A very exceptional case involving a change of a presider would be when a priest is stricken, or even dies, during the course of a Mass. In such a case another priest can continue from the point where the first left off until the end of Mass.
Regarding the procession of the lectionary, the General Instruction of the Roman Missal, No. 120, says that in the procession there may be “A lector, who may carry the Book of the Gospels (though not the Lectionary), which should be slightly elevated.” If there is a deacon, he will normally carry the Book of the Gospels.
Therefore, no procession of the lectionary is foreseen during Mass.
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Follow-up: The Fraction Rite
Several readers responded to our July 24 piece on the fraction rite.
Since we mentioned the singing of the “Lamb of God,” one correspondent asked if it is always sung. While singing is preferred — especially on Sundays, feasts, and when the fraction rite is extended — a simple recitation is always possible and is probably common on most weekdays.
A Charleston, South Carolina, priest made the following interesting observation: “While I did not notice such a change as did the reader, it is important to recognize the significance of the connection of these two different yet interconnected rituals of the fractioning and the singing of the Agnus Dei. As the Mass is about the Word of God being made flesh, from the Liturgy of the Word into the Liturgy of the Eucharist, it is important that we help the faithful to recognize this. And this time of fractioning the Eucharistic Lamb of God could be used to reinforce that. John’s Gospel portrays the night of Jesus’ last supper as taking place the night before, so that Jesus is being slaughtered on the cross among the lesser, unblemished lambs that were being slain for the Passover meals. And just as the lambs would then be fractioned for families to celebrate the Passover in their homes, Jesus is being fractioned for us at Mass.”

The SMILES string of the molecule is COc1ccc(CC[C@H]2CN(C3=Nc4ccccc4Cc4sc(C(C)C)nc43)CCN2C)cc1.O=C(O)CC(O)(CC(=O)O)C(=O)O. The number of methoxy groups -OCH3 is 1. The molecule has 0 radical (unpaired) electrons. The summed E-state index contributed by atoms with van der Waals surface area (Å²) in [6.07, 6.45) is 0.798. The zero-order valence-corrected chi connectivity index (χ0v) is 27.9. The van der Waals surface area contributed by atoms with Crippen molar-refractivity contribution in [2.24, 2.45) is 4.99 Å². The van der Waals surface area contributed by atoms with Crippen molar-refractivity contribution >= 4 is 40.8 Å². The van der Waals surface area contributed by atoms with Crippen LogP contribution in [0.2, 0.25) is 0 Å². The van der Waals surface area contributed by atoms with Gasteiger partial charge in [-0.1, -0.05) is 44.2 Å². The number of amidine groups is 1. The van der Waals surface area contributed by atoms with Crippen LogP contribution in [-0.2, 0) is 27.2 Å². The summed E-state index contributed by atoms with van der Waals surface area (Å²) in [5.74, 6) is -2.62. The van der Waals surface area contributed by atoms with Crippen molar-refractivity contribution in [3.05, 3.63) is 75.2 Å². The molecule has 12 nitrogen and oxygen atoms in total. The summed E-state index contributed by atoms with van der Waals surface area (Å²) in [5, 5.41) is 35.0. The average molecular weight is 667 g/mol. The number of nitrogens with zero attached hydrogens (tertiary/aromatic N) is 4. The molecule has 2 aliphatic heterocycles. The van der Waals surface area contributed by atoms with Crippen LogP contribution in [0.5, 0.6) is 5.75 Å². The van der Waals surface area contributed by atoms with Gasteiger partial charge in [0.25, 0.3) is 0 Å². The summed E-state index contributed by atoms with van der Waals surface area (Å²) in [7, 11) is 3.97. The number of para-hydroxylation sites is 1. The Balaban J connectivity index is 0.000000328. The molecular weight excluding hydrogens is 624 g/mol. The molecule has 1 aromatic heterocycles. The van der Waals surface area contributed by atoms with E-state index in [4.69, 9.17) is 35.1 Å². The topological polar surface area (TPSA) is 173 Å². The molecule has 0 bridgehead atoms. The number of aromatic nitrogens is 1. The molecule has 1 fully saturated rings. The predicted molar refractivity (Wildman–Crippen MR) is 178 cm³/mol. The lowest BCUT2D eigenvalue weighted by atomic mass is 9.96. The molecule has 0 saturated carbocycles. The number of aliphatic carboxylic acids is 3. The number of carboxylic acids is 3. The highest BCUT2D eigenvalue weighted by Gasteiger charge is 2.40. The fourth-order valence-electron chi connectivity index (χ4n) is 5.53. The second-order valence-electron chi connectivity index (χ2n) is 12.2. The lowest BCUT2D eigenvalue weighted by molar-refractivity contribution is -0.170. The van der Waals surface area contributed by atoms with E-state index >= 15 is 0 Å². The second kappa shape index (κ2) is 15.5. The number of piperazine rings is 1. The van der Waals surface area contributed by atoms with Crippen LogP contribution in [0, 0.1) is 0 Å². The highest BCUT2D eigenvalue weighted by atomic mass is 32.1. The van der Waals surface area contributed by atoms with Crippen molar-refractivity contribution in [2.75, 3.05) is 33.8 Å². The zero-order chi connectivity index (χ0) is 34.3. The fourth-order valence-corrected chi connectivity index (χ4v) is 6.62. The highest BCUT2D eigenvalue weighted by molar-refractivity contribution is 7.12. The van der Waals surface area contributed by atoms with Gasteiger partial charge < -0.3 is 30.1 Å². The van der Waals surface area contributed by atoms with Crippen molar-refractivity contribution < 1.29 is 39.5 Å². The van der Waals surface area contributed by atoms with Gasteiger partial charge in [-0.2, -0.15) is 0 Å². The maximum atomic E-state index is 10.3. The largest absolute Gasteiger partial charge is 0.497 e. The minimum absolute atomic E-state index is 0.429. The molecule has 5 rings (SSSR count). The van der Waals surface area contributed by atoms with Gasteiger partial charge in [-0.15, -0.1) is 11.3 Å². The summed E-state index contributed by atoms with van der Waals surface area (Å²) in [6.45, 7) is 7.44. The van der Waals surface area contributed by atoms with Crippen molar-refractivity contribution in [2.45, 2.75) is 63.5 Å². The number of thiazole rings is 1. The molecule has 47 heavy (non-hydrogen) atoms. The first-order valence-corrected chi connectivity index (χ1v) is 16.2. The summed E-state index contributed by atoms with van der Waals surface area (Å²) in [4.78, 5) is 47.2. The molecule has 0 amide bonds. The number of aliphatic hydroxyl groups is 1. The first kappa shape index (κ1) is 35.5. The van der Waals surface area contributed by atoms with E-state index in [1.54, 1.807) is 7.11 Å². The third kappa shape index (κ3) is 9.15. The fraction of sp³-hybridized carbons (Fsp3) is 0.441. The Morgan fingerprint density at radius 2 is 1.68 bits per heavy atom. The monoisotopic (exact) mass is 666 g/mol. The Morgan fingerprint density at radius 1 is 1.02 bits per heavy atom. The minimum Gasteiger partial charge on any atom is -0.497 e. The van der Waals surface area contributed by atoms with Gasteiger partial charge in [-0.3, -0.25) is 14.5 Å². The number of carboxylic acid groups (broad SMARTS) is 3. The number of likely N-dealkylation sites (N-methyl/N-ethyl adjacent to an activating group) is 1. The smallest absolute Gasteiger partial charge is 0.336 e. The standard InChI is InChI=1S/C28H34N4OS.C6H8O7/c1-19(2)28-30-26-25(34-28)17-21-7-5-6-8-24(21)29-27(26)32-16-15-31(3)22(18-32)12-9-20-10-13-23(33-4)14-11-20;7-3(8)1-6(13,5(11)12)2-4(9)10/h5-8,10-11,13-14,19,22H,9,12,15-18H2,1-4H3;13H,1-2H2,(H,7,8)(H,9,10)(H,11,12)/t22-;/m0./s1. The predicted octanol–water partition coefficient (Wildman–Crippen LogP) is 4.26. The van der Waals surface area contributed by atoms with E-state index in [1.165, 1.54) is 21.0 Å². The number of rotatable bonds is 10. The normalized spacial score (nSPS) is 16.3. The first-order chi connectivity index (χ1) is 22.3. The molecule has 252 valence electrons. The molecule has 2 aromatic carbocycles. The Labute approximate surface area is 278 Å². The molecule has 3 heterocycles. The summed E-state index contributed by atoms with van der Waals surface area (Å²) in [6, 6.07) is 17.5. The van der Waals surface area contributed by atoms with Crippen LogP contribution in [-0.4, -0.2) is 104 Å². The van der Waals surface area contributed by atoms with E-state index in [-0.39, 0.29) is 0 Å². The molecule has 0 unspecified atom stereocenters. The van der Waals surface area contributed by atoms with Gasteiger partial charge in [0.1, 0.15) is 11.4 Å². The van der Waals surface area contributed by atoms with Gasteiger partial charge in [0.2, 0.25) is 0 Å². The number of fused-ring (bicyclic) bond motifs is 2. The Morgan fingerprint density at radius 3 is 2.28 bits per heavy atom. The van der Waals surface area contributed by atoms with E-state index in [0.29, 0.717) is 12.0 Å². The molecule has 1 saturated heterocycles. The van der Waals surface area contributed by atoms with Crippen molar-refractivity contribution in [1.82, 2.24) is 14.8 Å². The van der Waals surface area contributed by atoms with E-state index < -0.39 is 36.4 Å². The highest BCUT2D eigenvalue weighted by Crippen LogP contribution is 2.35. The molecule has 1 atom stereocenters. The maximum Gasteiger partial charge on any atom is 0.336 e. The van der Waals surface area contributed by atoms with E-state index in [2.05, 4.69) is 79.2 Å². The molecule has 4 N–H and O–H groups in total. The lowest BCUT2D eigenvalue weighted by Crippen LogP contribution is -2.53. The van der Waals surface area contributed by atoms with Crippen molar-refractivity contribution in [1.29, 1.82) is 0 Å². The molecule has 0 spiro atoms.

All I can say is that I totally agree that both rituals receive their true recognition and certainly did not intend to lessen the importance of either.
Finally, a writer from London asked: “Following your explanation on the fraction rite, I wonder if you would be so kind as to explain the exact meaning of the philosophical words ‘Corpus in substantia et corpus in omnibus partibus.’ I know of one bishop who refuses to use the corporal at Mass and countless priests who place the missal on the corporal directly in front of them during Mass, thereby eliminating the possibility to collecting any crumbs of the host that may have fallen during the fraction rite.”
To do justice to this question would require a treatise on Eucharistic doctrine beyond the limits of this column. The use of the corporal is obligatory at Mass, and its primary function is to gather any possible fragments that might fall. Therefore, it is unlawful to omit it or to obstruct its proper use.
For very large celebrations with many chalices and ciboria on the altar, very large corporals, sometimes covering the entire altar table, are sometimes used.
In this context it must be observed that since hosts are rarely placed directly upon the corporal in the ordinary form of the Mass, the presence of visible fragments is usually far less of a problem than before. Because of this, placing the missal partly upon the corporal might not in fact obstruct its proper use.
With respect to the interpretation of the philosophical words regarding the extent of the Real Presence in very small fragments, we previously tried to clarify this point using the doctrine of St. Thomas Aquinas; see the columns of June 12, 2007, and June 26, 2007.
The Church has never wished to officially determine this extent and, even when asked, has preferred to simply remind all involved to closely follow the rubrics with respect to purification of the sacred vessels and the overall care and reverence due to the Eucharistic species.
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Readers may send questions to [email protected]. Please put the word “Liturgy” in the subject field. The text should include your initials, your city and your state, province or country. Father McNamara can only answer a small selection of the great number of questions that arrive.